Medina Azahara (In Arabic spoken as Madīnat az-Zahrā: literal meaning “the shining city”) is the ruins of a vast, fortified Moorish medieval palace-city built by Abd-ar-Rahman III (912–961), the first Umayyad Caliph of Córdoba, and located on the western outskirts of Cordoba. It was a medieval Moorish town and, de facto, capital of al-Andalus, or Muslim Spain, as the heart of the administration and government was within its walls.
This unique Historical Heritage has just become part of UNESCO World Heritage Sites this year 2018.
Built beginning in 936-940, the city included ceremonial reception halls, mosques, administrative and government offices, gardens, a mint, workshops, barracks, residences and baths. Water was supplied through aqueducts.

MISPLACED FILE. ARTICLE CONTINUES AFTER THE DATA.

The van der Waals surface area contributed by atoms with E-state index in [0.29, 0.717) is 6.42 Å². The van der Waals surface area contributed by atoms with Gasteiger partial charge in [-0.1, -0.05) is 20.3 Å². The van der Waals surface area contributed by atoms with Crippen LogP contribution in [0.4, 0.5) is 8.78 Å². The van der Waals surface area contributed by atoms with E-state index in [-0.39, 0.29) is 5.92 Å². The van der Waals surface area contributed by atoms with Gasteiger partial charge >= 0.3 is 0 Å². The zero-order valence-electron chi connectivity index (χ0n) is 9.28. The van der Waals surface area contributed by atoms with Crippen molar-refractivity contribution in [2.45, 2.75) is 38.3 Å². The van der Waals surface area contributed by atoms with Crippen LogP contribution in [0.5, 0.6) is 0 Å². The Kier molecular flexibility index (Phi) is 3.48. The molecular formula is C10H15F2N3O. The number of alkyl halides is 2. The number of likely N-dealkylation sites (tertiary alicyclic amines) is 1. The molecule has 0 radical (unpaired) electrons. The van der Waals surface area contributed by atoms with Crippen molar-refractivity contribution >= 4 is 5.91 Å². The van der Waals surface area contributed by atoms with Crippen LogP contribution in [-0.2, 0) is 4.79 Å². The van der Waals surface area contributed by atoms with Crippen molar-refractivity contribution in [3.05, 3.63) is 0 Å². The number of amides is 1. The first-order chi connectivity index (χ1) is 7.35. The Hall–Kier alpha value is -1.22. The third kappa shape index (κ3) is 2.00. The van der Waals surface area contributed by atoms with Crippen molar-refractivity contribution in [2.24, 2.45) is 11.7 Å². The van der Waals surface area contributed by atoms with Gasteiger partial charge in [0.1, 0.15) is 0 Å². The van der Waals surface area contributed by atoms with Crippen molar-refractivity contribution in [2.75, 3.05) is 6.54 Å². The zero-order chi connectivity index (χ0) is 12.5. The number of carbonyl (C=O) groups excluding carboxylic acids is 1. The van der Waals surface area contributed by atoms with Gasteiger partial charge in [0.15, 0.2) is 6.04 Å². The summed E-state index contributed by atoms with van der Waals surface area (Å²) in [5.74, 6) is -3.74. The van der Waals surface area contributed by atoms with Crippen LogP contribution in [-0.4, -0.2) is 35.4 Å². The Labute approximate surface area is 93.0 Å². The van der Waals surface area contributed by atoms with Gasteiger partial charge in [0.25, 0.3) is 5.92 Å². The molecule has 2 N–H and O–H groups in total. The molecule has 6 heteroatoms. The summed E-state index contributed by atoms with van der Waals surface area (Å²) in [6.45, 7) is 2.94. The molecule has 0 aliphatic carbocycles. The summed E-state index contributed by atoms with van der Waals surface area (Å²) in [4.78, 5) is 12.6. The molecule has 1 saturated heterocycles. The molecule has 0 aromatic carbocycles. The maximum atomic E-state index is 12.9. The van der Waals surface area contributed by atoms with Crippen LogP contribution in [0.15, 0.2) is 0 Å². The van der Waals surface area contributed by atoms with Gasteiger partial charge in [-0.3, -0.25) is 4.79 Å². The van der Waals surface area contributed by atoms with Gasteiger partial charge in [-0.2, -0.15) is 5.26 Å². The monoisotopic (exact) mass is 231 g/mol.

The main reason for its construction was political and ideological: the dignity of the Caliph required the establishment of a new city, a symbol of his power, imitating other Eastern Caliphates. It was built in Córdoba because it had been the capital of the region (Betis) in Roman times; this made it easier for the Emirate and Caliphate of Cordoba to rule, while they existed, over al-Andalus. Above all, it demonstrated his superiority over his great rivals, the Fatimids of Ifriqiya in Northern Africa, as well as the Abbasids in Baghdad. Legend also says it was built as a tribute for the Caliph’s favorite wife: Azahara.